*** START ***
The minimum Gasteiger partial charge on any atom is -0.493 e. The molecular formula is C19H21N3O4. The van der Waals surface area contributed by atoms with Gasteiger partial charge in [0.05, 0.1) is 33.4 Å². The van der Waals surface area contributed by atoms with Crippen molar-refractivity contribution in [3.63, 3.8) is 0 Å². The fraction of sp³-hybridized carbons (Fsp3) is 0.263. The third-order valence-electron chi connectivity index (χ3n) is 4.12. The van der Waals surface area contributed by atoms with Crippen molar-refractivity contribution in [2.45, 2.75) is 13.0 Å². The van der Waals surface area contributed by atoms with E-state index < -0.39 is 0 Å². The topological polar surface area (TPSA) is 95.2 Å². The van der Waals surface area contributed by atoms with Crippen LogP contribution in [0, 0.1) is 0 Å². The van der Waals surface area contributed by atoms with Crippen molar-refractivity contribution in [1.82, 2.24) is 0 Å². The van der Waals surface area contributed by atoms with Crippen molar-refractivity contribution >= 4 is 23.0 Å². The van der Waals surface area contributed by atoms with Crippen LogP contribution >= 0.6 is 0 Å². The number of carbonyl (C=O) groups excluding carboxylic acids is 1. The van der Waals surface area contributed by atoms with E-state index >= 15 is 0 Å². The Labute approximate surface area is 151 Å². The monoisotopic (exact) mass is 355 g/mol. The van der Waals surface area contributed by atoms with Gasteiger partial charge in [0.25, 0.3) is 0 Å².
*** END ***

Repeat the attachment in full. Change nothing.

The minimum Gasteiger partial charge on any atom is -0.493 e. The molecular formula is C19H21N3O4. The van der Waals surface area contributed by atoms with Gasteiger partial charge in [0.05, 0.1) is 33.4 Å². The van der Waals surface area contributed by atoms with Crippen molar-refractivity contribution in [3.63, 3.8) is 0 Å². The fraction of sp³-hybridized carbons (Fsp3) is 0.263. The third-order valence-electron chi connectivity index (χ3n) is 4.12. The van der Waals surface area contributed by atoms with Crippen molar-refractivity contribution in [2.45, 2.75) is 13.0 Å². The van der Waals surface area contributed by atoms with E-state index < -0.39 is 0 Å². The topological polar surface area (TPSA) is 95.2 Å². The van der Waals surface area contributed by atoms with Crippen LogP contribution in [0, 0.1) is 0 Å². The van der Waals surface area contributed by atoms with Crippen molar-refractivity contribution in [1.82, 2.24) is 0 Å². The van der Waals surface area contributed by atoms with Crippen molar-refractivity contribution >= 4 is 23.0 Å². The van der Waals surface area contributed by atoms with Crippen LogP contribution >= 0.6 is 0 Å². The number of carbonyl (C=O) groups excluding carboxylic acids is 1. The van der Waals surface area contributed by atoms with E-state index >= 15 is 0 Å². The Labute approximate surface area is 151 Å². The monoisotopic (exact) mass is 355 g/mol. The van der Waals surface area contributed by atoms with Gasteiger partial charge in [0.25, 0.3) is 0 Å².